A holding company can be established and used to hold the shares of subsidiaries located in high tax countries. Most high tax countries require tax to be withheld on dividends to be paid to non-residents, so attention should be paid to the availability of the double-tax-avoidance treaty between the country where the subsidiary is located and where the holding company is established. Where a person is domiciled outside the territory and owns assets located in that territory (for instance, property), then such assets may be protected against inheritance tax and higher rates of taxation by holding the assets through an investment company. A high net worth individual with properties or other assets in a number of countries may wish to hold these through the medium of a personal holding company so that upon his demise the need to obtain probate in each country is avoided. This saves legal fees and avoids publicity. Many of the difficulties and expenses associated with an investment in overseas property, such as holiday villas, may be avoided through the use of a company to hold the title of the property. Sales of the property at a future date can be dealt with quickly and easily by the sale of the company shares to the purchaser. This also saves legal fees and overseas transfer and value-added taxes levied by certain foreign countries. It can also be used to successfully avoid capital gains and inheritance taxes. If a holding company is registered in a suitable jurisdiction with appropriate double-tax avoidance treaties in place with the owners' home jurisdiction, such holding company may be used to hold shares in various trading companies owned by the same owner. Such layout would provide for fully or nearly tax-free repatriation of trading profits directly to the beneficial owner of the companies.
The use of shipping companies can eliminate direct or indirect taxation on shipping. Such companies may own or charter ships and accumulate the profits from these activities tax-free. Ships or yachts may be owned by a company and registered in an offshore jurisdiction, in a cheaper and more tax efficient method of ownership.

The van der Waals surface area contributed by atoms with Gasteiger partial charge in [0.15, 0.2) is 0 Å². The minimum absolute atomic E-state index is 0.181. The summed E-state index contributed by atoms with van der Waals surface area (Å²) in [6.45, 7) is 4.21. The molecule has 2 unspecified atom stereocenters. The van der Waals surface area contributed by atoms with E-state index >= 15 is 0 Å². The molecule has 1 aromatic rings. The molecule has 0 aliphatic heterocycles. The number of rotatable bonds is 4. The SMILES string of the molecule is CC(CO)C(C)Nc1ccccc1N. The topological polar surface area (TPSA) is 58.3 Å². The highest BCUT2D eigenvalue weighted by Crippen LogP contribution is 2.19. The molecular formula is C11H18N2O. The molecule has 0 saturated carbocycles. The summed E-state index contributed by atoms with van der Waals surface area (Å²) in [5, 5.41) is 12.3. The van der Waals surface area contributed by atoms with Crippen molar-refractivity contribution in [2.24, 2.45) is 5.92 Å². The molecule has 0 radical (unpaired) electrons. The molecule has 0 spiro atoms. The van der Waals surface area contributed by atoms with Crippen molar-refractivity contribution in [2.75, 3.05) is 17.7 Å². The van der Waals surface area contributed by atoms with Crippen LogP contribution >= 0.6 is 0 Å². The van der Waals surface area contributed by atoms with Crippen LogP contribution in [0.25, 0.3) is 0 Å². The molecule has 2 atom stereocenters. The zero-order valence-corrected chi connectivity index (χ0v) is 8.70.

A company can purchase or be assigned the right to use a copyright, patent, trademark or know-how by its original holders, with a power to sub-license and subsequently exploit the intellectual property rights in various countries. Such arrangements must be properly planned, as many high-tax countries impose withholding tax at source on royalty payments. Existence of a double-tax-avoidance Treaty between the countries involved may reduce such withholding tax. A company can be used by internet-businesses to hold domain names and operate websites in a tax-free environment.
Private funds pooled through an investment company can be put into investment instruments throughout the world, accumulating the returns and capital gains in a tax-free environment. Using a private investment company would provide additional confidentiality for the investors and tax benefits for the investment returns. While investments in many high tax countries would be subject to withholding tax at source or capital gains, there are still plenty of investment instruments where no such taxation would be applicable. Returns accumulated in a tax-free area would add flexibility to their distribution and re-investment.
A freelance international contractor, consultant, designer or other professional individual working for a fee can reduce his tax burden by incorporating a company, through which the fees for his contracts are routed. While the professional himself would receive a fixed level of taxed remuneration (salary) from his company, the bulk of the fee income would accumulate in the name and accounts of the company, in a tax-free environment. Designers, authors, consultants and entertainers may assign or contract with a company the right to receive fees due under a contract for services. A further advantage of a professional services company is that potential liabilities, associated with a professional services contract, would fall upon the company, not the individual.
A company may act as a trading intermediary - sales, distribution or import-export company. The company would typically buy directly from the manufacturer or wholesaler and arrange the goods delivered directly to the end-customer from the place of production or purchase. This can be of particular interest where goods originate from one country, are sold in another, yet the principal is located in a third country. A procurement company can be used by a domestic importer to source goods abroad, or a sales company can be used by a domestic producer to distribute the goods. The profits arising on the difference between purchase and sales price may be accumulated in a tax-free environment. Such profits can be re-invested into further development of the business, without incurring any excess tax liability.